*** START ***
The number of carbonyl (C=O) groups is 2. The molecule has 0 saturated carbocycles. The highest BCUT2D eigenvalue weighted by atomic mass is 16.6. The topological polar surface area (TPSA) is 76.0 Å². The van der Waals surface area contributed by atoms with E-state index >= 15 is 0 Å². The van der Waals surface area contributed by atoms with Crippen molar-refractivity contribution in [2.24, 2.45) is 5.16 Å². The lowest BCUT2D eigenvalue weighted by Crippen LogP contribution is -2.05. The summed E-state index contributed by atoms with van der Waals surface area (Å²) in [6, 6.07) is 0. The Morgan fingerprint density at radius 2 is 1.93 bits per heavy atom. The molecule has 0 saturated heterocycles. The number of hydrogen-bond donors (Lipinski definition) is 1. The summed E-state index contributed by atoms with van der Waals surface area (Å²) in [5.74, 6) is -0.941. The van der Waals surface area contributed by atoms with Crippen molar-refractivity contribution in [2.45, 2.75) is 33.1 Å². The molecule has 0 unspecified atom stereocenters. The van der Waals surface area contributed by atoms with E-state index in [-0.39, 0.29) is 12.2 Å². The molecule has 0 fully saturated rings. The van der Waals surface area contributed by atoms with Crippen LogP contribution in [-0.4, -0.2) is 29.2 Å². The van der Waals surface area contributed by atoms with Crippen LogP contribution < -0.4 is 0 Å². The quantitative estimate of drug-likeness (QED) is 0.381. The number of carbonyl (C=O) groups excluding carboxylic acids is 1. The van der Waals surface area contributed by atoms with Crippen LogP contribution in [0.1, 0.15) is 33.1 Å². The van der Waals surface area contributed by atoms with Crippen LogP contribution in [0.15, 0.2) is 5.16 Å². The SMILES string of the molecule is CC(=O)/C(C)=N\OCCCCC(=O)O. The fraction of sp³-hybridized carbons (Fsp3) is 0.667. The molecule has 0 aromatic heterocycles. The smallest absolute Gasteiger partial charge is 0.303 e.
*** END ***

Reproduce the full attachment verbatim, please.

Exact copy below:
The number of carbonyl (C=O) groups is 2. The molecule has 0 saturated carbocycles. The highest BCUT2D eigenvalue weighted by atomic mass is 16.6. The topological polar surface area (TPSA) is 76.0 Å². The van der Waals surface area contributed by atoms with E-state index >= 15 is 0 Å². The van der Waals surface area contributed by atoms with Crippen molar-refractivity contribution in [2.24, 2.45) is 5.16 Å². The lowest BCUT2D eigenvalue weighted by Crippen LogP contribution is -2.05. The summed E-state index contributed by atoms with van der Waals surface area (Å²) in [6, 6.07) is 0. The Morgan fingerprint density at radius 2 is 1.93 bits per heavy atom. The molecule has 0 saturated heterocycles. The number of hydrogen-bond donors (Lipinski definition) is 1. The summed E-state index contributed by atoms with van der Waals surface area (Å²) in [5.74, 6) is -0.941. The van der Waals surface area contributed by atoms with Crippen molar-refractivity contribution in [2.45, 2.75) is 33.1 Å². The molecule has 0 unspecified atom stereocenters. The van der Waals surface area contributed by atoms with E-state index in [-0.39, 0.29) is 12.2 Å². The molecule has 0 fully saturated rings. The van der Waals surface area contributed by atoms with Crippen LogP contribution in [-0.4, -0.2) is 29.2 Å². The van der Waals surface area contributed by atoms with Crippen LogP contribution < -0.4 is 0 Å². The quantitative estimate of drug-likeness (QED) is 0.381. The number of carbonyl (C=O) groups excluding carboxylic acids is 1. The van der Waals surface area contributed by atoms with Crippen LogP contribution in [0.1, 0.15) is 33.1 Å². The van der Waals surface area contributed by atoms with Crippen LogP contribution in [0.15, 0.2) is 5.16 Å². The SMILES string of the molecule is CC(=O)/C(C)=N\OCCCCC(=O)O. The fraction of sp³-hybridized carbons (Fsp3) is 0.667. The molecule has 0 aromatic heterocycles. The smallest absolute Gasteiger partial charge is 0.303 e.